Colorado News Roundup: Colorado Springs school wins national award for second time (09.30.16) |

Colorado News Roundup: Colorado Springs school wins national award for second time (09.30.16)


COLORADO SPRINGS, Colo. — A Colorado Springs school can now boast it has not only been named one of the top schools in the nation once, it’s done it twice.

The Gazette reports that Soaring Eagles Elementary School in Harrison School District 2 has been named a National Blue Ribbon School, signifying academic rigor and dramatic gains in student achievement. Soaring Eagles won its first National Blue Ribbon Award in 2009.

Soaring Eagles is one of six schools in Colorado and one of 329 nationwide to be recognized this year.

The Blue Ribbon designation is issued using data from five years of work to measure overall academic excellence and closing achievement gaps.


Artists rehabilitate dilapidated stretch of Denver viaduct

DENVER — Take the roar of Interstate 70 traffic and shaking steel girders overhead, add the rolling procession of oil trains nearby, and you have one very high-decibel emerging art scene in north Denver.

A group of artists are painting colorful murals beneath the Interstate 70 viaduct that, when built in 1964, sectioned off the immigrant and minority communities of Globeville and Elyria Swansea from downtown Denver.

Their goal: Make a dark, deteriorating and don’t-go-there stretch of viaduct a place to attract residents from both sides of the highway and ameliorate, somewhat, the cultural and economic disparities triggered by its construction 52 years ago.

“This is really an opportunity to transform this into a work of beauty for its remaining years before we demolish it,” Rebecca White, with the Colorado Department of Transportation, said Friday.

After years of study and pending federal approval, authorities plan to sink the interstate below ground level and build parks over sections of the road. The work is meant to relieve congestion on one of the busiest stretches of highway in Colorado as well as reunite separated neighborhoods.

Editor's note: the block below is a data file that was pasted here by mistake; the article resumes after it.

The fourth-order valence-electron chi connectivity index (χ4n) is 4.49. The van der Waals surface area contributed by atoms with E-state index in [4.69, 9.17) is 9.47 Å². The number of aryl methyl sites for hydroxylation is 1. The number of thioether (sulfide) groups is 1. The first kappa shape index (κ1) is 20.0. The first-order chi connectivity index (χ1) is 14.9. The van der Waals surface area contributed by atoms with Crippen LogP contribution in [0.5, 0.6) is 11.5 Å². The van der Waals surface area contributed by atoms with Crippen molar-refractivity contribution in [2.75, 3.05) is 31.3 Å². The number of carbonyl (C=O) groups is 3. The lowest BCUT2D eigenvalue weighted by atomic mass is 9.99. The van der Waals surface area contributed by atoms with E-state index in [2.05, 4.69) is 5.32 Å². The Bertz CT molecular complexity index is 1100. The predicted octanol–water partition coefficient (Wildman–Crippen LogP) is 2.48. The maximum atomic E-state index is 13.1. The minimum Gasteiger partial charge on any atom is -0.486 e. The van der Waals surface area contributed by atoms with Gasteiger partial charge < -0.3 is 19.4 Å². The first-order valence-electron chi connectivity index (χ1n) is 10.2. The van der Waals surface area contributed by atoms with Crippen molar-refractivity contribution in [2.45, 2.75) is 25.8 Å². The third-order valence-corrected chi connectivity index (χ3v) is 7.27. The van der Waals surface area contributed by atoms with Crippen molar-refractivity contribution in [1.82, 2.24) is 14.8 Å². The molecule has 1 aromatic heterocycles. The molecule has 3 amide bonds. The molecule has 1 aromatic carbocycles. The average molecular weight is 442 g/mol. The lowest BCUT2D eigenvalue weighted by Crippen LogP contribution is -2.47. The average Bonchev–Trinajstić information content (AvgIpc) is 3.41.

East European immigrants settled Globeville and Elyria Swansea in the 1880s to work in railroad yards, metals smelting and other industries. Interstate 70’s construction virtually isolated the area from the rest of the city.

Economically, the area’s 10,000 predominantly Latino and black residents lack stores and services and have higher poverty rates than the rest of the city — a phenomenon seen in major cities nationwide when interstates were built through minority communities.

Thomas Scharfenberg knelt Friday on a sidewalk, painting a wall mural dominated by blues and yellows. He marveled at the industrially austere setting and the din.

“You can see they are cleaning up a bunch of pigeon residue over here, a train just went by that’s really loud, this is a dog food factory,” he said, pointing around. “We’re underneath a highway, so it’s just a really interesting landscape.”


Four Seasons developers back off plans to annex Aspen land

ASPEN, Colo. — Developers have withdrawn their application to annex residential land in Aspen for a Four Seasons luxury hotel.

The Aspen Times reports that Florida-based Cisneros Real Estate notified city officials Thursday of their intention to withdraw their application to annex the three-parcel property.

The decision comes after a group against the hotel began soliciting donations from Aspen residents.

The annexation of the property was scheduled to go before the Planning and Zoning Commission on Wednesday and to the Aspen City Council on Oct. 10.

Cisneros President Patrick Freeman acknowledged in a letter to city officials that the local development climate was against the development.


New path opens for cyclists between Denver, Glenwood Springs

DENVER — Bicyclists heading from Denver to Glenwood Springs will no longer have to ride along the shoulder of Interstate 70 in the mountains now that a new bike path has opened up.

The Denver Post reports that the 2.4-mile bike path in Genesee Park opened Wednesday after taking nearly a year to complete.

It was the only stretch where cyclists previously had to ride on I-70. They can ride on old highways, including U.S. 40, that serve as frontage roads the rest of the way.

The $2.4 million project was the result of a partnership between the Colorado Department of Transportation, Denver Mountain Parks and Jefferson County.

Bicycle advocacy group Bike Jeffco is hosting an event for people to ride along the new path on Oct. 15 in celebration of the trail.

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